Forget dorky 3D glasses - future displays could comprise swarms of "micro-helicopters" that each act as tiny, flying pixels.
Researchers are developing the so-called "Flyfire" technology at the Massachusetts Institute of Technology.
It involves a large number of remotely controlled, self-organising helicopters that contain small LEDs, which are controlled digitally and act in synch to generate three-dimensional, free-form displays.
The whole system would be choreographed by one central computer, with each pixel equipped with self-stabilisation and networking functionality.
Besides offering an immersive 3D experience, the system would also be scalable to infinitely high resolution, researchers expect.
"One of the advantages of this idea is to have a system that is scalable in real time," lead researcher E Roon Kang told iTnews.
"As we envision the system now, [it] would not have a high-limitation on its resolution."
As the research project is still in its early stages, the researchers are currently able to control "just a handful" of helicopters simultaneously.
To demonstrate its potential, the researchers have produced a computer-generated simulation, showing how the system could depict Leonardo da Vinci's Mona Lisa in 3D.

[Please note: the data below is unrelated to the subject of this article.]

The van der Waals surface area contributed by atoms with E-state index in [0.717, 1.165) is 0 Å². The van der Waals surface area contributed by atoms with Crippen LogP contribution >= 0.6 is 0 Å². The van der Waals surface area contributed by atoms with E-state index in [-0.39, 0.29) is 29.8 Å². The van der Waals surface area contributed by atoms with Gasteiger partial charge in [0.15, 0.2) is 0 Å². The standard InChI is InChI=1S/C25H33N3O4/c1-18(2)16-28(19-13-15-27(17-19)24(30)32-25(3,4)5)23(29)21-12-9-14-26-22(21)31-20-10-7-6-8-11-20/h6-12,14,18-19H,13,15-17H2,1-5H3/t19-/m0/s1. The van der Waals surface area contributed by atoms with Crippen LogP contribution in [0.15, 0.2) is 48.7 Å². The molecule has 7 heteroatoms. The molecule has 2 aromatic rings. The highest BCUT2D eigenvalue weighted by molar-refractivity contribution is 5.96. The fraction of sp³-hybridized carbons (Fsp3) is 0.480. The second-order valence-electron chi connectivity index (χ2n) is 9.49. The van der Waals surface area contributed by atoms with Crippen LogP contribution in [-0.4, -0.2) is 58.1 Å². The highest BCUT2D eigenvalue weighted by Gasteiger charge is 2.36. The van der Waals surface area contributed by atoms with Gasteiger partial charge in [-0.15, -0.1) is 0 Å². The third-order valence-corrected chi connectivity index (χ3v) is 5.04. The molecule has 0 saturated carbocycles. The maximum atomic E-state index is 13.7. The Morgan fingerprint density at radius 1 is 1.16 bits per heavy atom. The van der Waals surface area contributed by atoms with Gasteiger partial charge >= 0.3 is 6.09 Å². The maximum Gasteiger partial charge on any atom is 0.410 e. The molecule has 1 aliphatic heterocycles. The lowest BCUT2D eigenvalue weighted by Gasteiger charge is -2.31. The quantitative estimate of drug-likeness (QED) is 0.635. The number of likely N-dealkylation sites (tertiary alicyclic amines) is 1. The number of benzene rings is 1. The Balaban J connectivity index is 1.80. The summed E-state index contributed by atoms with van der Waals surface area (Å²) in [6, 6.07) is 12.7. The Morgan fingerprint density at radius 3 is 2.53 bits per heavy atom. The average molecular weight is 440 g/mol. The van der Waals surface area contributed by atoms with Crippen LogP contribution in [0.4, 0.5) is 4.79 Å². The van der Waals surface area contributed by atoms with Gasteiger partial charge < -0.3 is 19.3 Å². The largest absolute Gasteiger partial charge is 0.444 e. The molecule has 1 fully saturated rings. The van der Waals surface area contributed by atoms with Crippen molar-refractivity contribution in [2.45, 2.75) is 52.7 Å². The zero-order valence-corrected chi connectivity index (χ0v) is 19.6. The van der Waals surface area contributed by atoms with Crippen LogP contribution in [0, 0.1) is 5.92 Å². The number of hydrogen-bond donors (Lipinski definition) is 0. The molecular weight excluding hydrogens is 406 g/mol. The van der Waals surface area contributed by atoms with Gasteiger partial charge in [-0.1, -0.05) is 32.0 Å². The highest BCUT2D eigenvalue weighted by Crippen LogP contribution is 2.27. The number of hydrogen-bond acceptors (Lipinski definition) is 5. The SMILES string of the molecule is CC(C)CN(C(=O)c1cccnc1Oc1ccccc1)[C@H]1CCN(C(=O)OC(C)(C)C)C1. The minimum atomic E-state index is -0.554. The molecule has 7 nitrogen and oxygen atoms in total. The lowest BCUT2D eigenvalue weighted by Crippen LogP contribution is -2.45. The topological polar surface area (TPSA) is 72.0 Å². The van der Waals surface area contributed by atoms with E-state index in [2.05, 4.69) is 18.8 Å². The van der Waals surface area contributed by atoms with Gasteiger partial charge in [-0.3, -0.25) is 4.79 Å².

"The key is that the pixels are flying, thus a group of pixels can transform into an articulated shape," Kang explained.
"So we have another channel of information, the shape of the display, along with its displayed content which is delivered by different colour of pixels."
The researchers currently face challenges in logistics and power management. Charging was an issue, Kang said, although was unable to disclose exactly how much power each pixel would require.
Scaling up was also a hurdle, as flying thousands of devices in sync required "very different architecture" to organising a hundred.
The researchers are planning an art installation based on the Flyfire technology, in which the pixels recharge every few minutes and then perform in space.
Future applications could include more environmentally friendly fireworks, or a resilient display for emergency situations, Kang said.